Grupo Curumim, which agitates for the legalization of abortion in Brazil, is an organization funded by the international pro-abortion lobby, notes Alberto Monteiro, a prominent Brazilian pro-life activist.
"Grupo Curumim affirms that it is an organization whose work is financed by the IWHC, or International Woman's Health Coalition...the IWHC is a feminist entity and one of the biggest international promoters of clandestine abortions," writes Monteiro in an open email on the case. "The entity was practically funded by Adrianne German, a sociologist who before having founded the IWHC had worked for the Population Council of New York, one of the Rockefeller organizations that developed, in the 1950s, all of the work on population control and the promotion of abortion which we see today at the international level without knowing where these things come from. "
When asked by the newspaper O Globo about releasing the girl from the hospital, the newspaper reports that "the hospital argues that it was obligated to let her go, given that the child did not run the risk of death and that is the right of the child's guardian," thus admitting publicly that the child was not, in fact, in danger of death (see original article in Portuguese at http://oglobo.globo.com/pais/cidades/mat/2009/03/04/igreja-catolica-tenta-impedi...).
Arriving at the hospital with Francisco and a physician and psychologist sent by the Archdiocese, Rodrigues reports that after being made to wait, they were told that the child had been removed by her mother, and no one knew where they had gone. Rodrigues held a press conference denouncing the transfer.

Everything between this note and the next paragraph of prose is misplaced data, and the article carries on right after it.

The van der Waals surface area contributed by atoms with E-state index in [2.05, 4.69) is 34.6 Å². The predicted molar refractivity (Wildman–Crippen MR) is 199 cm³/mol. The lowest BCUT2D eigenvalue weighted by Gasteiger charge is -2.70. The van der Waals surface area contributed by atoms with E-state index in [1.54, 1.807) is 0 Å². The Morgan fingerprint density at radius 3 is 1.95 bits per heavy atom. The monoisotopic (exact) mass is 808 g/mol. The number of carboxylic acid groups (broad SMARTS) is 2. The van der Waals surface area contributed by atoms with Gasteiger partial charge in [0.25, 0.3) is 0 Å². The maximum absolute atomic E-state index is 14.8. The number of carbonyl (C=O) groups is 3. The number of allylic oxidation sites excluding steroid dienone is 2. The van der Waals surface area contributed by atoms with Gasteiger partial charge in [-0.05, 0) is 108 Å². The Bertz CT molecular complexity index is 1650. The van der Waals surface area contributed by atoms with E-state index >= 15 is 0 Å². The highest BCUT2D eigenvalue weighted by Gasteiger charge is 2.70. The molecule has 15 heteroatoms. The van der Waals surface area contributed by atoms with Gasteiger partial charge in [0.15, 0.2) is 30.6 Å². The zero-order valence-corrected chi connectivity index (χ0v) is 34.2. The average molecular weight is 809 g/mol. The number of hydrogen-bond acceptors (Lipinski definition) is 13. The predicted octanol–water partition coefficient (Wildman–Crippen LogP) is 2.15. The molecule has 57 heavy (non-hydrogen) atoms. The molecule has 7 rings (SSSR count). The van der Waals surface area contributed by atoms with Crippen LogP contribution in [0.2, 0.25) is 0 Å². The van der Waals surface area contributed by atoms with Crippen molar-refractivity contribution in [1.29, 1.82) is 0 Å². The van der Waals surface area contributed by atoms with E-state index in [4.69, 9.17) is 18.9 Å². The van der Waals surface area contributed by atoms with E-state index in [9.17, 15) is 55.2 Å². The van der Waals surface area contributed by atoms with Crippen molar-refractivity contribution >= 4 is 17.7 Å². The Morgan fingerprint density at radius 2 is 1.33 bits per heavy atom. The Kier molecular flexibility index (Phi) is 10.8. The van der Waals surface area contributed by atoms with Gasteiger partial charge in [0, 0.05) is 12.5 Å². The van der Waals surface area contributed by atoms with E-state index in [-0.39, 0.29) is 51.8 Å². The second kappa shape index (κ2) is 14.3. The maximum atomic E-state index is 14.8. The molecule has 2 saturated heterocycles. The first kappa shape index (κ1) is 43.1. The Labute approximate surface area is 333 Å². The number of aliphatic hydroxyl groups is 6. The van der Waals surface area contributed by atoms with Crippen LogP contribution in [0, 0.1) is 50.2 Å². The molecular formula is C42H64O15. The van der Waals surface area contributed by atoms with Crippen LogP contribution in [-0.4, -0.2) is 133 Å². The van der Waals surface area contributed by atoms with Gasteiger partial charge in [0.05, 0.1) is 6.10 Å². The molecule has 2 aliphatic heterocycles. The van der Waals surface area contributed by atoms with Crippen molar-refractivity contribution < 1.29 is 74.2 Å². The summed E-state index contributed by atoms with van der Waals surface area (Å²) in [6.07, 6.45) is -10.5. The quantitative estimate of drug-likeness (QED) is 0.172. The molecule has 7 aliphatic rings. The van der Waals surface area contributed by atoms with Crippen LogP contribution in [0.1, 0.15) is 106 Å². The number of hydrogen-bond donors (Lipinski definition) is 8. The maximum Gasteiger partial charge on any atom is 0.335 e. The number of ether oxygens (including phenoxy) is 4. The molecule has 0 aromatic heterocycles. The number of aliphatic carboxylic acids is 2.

The next day, March 4, the press revealed that the child had been taken to the Amaury de Medeiros Integral Health Center (Centro Integrado de Saúde Amaury de Medeiros, or CISAM) of the University of Pernambuco. There, the openly pro-abortion medical staff had aborted the twins.
Dr. Rivaldo Mendes de Albuquerque, who performed the abortions, stated openly that the case "showed that the question of abortion is a matter of public health in Brazil, and must be considered case-by-case. Restrictive laws do not improve public health, particularly women's health," in an interview with the BBC.
He also claimed in the same interview that "the religious laws were written by the clerics, and do not translate God's words exactly. That gave us peace of mind, and we recognized that the Catholic Church has made, and continues to make, mistakes, and especially with regard to women's rights in Brazil and the rest of the world. The Church is meddling inappropriately into these rights, which are internationally recognized human rights."
See Part III at http://www.lifesitenews.com/ldn/2009/mar/09032514.html